Developmental Disorder in Children 1
DevelopmentalDisorder in Children
DevelopmentalDisorder in Children
Neurodevelopmentaldisability or disorders are brain conditions that affect childrenduring their early stages of life. This is normally before the childgets to the elementary school, and develops throughout theindividual’s life. This brain conditions interfere with a person’smemory, social life, learning ability, and their ability to controltheir emotions. Examples of neurodevelopmental disorder symptomsinclude cerebral palsy, autism, attention deficit, language disorder,communication problems, genetic disorders, Down syndrome,schizophrenia, and learning problems (Farran,2012).In addition, it is good to note that a person may suffer frommultiple disorders. Teachers are people who educate our children inschools. They face different challenges such as being able to dealwith children from all sorts of background and with different issues.Some of the issues may be from home, school or other students. Fromthe interview, it is clear that teachers play an important role toensure that students are able to learn despite their disability.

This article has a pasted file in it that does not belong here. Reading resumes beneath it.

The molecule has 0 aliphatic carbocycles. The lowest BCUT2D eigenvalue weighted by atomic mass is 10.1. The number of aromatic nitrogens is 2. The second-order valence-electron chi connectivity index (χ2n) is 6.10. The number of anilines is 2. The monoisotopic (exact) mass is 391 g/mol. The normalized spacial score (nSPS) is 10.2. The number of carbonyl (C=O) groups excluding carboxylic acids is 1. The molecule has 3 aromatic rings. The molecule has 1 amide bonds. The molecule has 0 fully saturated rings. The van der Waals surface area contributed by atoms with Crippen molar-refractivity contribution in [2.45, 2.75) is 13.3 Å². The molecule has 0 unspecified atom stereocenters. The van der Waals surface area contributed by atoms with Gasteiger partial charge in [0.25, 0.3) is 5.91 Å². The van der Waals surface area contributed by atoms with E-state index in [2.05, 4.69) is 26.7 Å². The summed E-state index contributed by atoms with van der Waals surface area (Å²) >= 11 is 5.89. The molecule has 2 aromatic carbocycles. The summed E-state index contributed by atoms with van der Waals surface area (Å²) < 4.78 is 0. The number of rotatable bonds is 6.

Studentshave different primary needs in life for them to be able to learn. .These are the need to feel loved and belonging in the society.Secondly, the needs to have the final say about their destiny.Thirdly, students need to express themselves and have fun. Fourthlyis student need to feel that they are important and worth in thesociety. Lastly is the need to feel that we have the freedom to makechoices and that we are independent. When student primary needs aremet they are bound to perform well in school. However, if teachersignore this fact, their efforts on the students will fail and willhave themselves to blame. This is because teaching is a verychallenging profession. It is important that each child’s needs bemet to create a conducive environment for learning. This needsinclude the fact that the children need to feel accepted in school byboth the teachers and fellow student. Example of the needs includefeel safe being in their classroom. In addition, they loved, theycount in the class, are valued, competent, belonging, content,cooperative, supported, entertained, engaged in the different classactivities, part of the community and self-actualized.